HC Deb 18 March 1861 vol 161 cc2189-96

Order for Second Reading read.


moved the second reading of this Bill.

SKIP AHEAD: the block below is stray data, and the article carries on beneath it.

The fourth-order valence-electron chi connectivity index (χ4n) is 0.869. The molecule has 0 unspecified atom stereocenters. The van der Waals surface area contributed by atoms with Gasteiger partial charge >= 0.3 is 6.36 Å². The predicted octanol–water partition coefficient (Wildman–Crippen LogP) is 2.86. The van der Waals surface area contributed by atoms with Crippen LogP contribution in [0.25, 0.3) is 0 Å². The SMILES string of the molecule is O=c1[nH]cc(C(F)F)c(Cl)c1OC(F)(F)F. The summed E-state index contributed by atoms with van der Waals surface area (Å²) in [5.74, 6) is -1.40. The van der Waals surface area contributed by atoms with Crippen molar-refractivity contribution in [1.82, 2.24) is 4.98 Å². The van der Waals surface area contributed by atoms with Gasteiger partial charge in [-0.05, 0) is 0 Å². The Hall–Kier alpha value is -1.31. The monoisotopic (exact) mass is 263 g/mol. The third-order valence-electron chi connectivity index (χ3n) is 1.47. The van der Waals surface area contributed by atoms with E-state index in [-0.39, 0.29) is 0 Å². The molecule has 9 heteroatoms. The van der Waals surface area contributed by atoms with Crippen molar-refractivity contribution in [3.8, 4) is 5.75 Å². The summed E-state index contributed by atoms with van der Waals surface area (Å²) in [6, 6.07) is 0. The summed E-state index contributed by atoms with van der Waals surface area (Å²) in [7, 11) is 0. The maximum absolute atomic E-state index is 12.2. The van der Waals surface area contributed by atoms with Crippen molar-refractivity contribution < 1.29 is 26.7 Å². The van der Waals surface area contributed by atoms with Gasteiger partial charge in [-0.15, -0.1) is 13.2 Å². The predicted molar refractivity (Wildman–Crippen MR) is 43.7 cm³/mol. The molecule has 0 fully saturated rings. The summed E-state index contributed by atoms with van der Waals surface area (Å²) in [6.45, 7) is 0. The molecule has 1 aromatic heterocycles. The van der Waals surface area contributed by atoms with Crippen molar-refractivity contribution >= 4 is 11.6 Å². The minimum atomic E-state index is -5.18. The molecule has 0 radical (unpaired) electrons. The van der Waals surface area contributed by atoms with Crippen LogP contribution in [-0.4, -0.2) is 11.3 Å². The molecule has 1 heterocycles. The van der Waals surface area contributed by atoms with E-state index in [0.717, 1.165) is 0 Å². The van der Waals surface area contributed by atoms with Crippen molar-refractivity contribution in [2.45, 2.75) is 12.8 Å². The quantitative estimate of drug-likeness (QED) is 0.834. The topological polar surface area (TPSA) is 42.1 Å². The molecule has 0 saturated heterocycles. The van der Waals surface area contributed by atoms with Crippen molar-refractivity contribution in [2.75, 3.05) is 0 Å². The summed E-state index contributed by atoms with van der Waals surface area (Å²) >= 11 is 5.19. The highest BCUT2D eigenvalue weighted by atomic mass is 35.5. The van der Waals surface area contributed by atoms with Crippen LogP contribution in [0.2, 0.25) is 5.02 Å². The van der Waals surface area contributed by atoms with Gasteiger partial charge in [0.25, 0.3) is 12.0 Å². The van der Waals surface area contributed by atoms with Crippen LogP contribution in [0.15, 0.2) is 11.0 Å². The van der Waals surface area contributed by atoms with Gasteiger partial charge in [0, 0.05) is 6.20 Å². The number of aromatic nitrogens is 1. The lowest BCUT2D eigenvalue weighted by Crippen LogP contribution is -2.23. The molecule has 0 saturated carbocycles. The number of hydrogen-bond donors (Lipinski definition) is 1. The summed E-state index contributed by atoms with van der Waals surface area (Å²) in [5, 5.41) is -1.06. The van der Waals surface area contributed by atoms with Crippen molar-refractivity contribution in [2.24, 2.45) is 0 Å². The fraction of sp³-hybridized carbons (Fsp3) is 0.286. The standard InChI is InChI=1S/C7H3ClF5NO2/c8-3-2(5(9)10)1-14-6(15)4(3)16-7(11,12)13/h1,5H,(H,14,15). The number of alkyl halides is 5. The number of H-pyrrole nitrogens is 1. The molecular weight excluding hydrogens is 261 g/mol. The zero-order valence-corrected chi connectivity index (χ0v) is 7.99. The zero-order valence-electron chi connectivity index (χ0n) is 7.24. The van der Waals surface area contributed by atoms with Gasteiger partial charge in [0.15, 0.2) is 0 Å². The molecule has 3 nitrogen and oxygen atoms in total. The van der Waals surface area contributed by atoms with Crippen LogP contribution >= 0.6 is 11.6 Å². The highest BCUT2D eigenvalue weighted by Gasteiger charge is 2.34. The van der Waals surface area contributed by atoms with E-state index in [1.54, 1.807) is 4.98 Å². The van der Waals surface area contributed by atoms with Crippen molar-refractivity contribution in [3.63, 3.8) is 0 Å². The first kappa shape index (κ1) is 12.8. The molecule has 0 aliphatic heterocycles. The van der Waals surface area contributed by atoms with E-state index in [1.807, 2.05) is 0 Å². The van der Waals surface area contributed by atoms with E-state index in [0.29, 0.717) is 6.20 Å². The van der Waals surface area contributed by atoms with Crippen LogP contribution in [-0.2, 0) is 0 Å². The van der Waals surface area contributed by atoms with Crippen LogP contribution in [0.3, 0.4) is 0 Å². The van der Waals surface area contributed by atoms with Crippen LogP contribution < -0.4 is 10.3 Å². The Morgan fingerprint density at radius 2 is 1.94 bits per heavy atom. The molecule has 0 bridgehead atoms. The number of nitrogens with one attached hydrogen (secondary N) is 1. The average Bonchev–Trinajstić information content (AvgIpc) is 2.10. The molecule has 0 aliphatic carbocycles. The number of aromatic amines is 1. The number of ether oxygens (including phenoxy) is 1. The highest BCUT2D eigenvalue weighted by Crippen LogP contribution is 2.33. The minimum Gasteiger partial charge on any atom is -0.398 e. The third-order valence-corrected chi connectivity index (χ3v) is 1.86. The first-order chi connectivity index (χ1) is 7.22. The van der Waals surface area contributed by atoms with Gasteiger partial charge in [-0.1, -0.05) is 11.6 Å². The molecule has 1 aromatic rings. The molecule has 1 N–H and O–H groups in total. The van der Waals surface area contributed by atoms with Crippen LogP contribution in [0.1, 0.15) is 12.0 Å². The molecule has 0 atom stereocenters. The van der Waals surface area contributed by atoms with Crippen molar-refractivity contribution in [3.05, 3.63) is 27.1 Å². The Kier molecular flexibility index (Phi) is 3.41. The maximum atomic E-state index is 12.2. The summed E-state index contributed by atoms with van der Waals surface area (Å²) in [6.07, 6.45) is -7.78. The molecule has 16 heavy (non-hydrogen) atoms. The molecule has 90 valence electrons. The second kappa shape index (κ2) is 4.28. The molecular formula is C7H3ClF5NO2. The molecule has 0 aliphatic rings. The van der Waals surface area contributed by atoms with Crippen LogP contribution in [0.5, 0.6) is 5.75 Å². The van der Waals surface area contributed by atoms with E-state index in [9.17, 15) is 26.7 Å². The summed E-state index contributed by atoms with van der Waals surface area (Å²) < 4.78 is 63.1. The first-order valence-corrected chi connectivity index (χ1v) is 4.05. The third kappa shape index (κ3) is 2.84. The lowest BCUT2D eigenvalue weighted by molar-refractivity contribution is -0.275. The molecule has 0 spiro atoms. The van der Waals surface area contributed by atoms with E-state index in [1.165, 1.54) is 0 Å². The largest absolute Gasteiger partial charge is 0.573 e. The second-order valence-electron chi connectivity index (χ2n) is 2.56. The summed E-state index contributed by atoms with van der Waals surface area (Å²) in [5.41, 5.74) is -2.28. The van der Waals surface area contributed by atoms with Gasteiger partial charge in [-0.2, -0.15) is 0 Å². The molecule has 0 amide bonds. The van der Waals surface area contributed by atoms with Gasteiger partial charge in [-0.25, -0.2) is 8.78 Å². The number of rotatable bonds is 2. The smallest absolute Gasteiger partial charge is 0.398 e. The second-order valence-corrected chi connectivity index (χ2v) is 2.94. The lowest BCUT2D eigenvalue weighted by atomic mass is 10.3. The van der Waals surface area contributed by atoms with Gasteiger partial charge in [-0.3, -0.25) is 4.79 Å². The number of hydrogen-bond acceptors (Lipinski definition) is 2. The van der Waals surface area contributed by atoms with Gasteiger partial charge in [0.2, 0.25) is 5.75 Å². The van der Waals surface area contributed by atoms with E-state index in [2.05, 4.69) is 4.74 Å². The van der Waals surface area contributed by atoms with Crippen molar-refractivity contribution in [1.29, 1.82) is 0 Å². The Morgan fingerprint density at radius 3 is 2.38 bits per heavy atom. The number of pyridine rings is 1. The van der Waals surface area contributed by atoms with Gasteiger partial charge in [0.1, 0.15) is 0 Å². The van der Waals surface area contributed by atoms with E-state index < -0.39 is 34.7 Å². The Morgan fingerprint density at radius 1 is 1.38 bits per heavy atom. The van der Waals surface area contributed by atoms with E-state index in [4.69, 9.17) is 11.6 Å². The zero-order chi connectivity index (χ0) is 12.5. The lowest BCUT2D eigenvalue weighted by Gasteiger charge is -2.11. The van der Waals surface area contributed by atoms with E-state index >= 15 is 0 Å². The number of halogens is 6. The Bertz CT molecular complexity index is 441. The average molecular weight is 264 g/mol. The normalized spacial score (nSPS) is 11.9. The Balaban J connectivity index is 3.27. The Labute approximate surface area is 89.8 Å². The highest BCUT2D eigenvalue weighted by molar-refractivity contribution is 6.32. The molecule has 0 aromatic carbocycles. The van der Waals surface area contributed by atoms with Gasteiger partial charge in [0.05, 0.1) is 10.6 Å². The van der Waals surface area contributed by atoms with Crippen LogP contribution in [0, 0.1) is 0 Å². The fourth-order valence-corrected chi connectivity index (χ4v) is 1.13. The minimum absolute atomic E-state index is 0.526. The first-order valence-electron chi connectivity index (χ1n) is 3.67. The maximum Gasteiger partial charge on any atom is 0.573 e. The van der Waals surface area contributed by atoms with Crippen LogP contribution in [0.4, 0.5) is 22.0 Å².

said, he thought the Bill too important to discuss its Second Reading at half-past twelve o'clock, particularly as the right hon. Gentleman the Chancellor of the Exchequer had not favoured them with any information as to the kind of machinery by which he proposed to carry it out. He much doubted whether the existing machinery of the Post Office would be found equal to the measure, and whether the persons engaged at the various post offices could fairly be entrusted with the additional and important duties that would be assigned to them. There was, moreover, a great principle involved in the Bill. There were already 600 savings banks in the country, and the Bill would establish 2,500 additional banks on a perfectly different principle. Instead of being private establishments, the new banks would be banks of deposit opened by the Government through the medium of the Post Office in different localities, in any one of which any person might deposit, and from any one of which he might draw out his money. It was important that the House should duly consider whether they would sanction such an arrangement. It might be said that the military savings banks were identical in principle; but in that case the depositors were men receiving their pay from the Government, and if any fraud was attempted the Government could at once put its hand upon the cheat. At that moment the Government was subject to an annual loss or risk on account of the savings banks, owing to the rate of interest paid upon deposits being higher than that which was paid upon the Government securities in which they were invested; and since they undertook to pay £100 for every £i00 deposited, they were also liable to the much more serious but more remote risk than if all the depositors drew out their money when the funds were—as they might possibly be—at £50, instead of having to pay £40,000,000, the amount of the deposits, they would have to pay double that amount. Such a thing had always been considered impossible; but when they were about to increase the number of savings banks, and to make them more popular, they ought to look such a risk in the face. The great question, however, was whether it was possible to carry out this scheme without such risk of fraud and imposition as would possibly defeat it altogether? It was true that in one clause in the Bill the interest to be paid was limited to £2 10s. per cent, and if that was adhered to there would be no loss by interest; but the same clause empowered the Treasury to raise the rate to £3 0s. 10d., the amount now payable, and there could be no doubt that after a year or two that would be the rate paid. No doubt the plan would become popular, and that for several reasons, the most important of which were that these banks, instead of being open on only one, would be open on all the days of the week, and that they would give to the labouring classes that perfect secrecy for which, in regard to their money matters, they were so anxious. All who had anything to do with savings banks knew that the members of those classes preferred to put their money into a savings bank at a short distance from, rather than into one nearer, their homes. For those reasons they must anticipate that in a short time the new banks would absorb not only all future deposits, but also a great part, if not all, of those which had been made in the existing savings banks. It was for the House to determine whether such a result would be good or bad; but at all events they ought to prepare both themselves and the managers of existing banks for that result. There were three methods, any one of which they might adopt. They might so limit the sum to be received at the post office savings banks as to prevent them from entering nto competition with existing establishments. They might dovetail the new system into the old by making the post office savings banks auxiliary and subsidiary to the existing savings banks by making them correspond directly with them instead of with the London establishment. Then, the question arose, whether, since various attempts had been made to amend the savings banks, without any satisfactory result, it would not be better to put an end to them at once, and substitute the Post Office banks in their place? That course could not be contemplated without some apprehension; but, still, if the new hanks were to compete with and exhaust the existing savings hanks, it would be much fairer and much more statesmanlike to look the danger in the face, and determine at once which of the two systems was to he retained. He owned that he was very favourable to the existing banks, and he greatly lamented that no Government had hitherto but upon a plan for remedying their defects. There were evils in the system no doubt—a greater degree of security was desirable. He believed, however, that the recommendation of the Committee which sat two years ago might be turned to account. He thought there ought to be some kind of central body possessing the confidence of the Government on the one hand, and of the local managers on the other, from whom the local banks might be willing to receive advice and instructions without that jealousy which appeared inevitable as long as they were in direct communication with the Government. He feared, he repeated, that if the proposed measure were carried out the old savings banks would be exhausted, and he did not believe that the new system could be worked with such machinery as the Post Office possessed, and without running very serious and improper risks. To make money receivable and payable at the price of stocks would be the only way of avoiding the great risk to which they would otherwise be exposed. He apprehended also that the post office savings banks would not take root in the villages where they were most wanted, and would be almost exclusively confined to the towns, where they would overthrow the existing savings banks by drawing away their deposits. This would not be fair to the managers, unless the result were distinctly foreknown and fully prepared for. He would not, however, oppose the second reading; but he hoped the right hon. Gentleman the Chancellor of the Exchequer would consider the points he had suggested.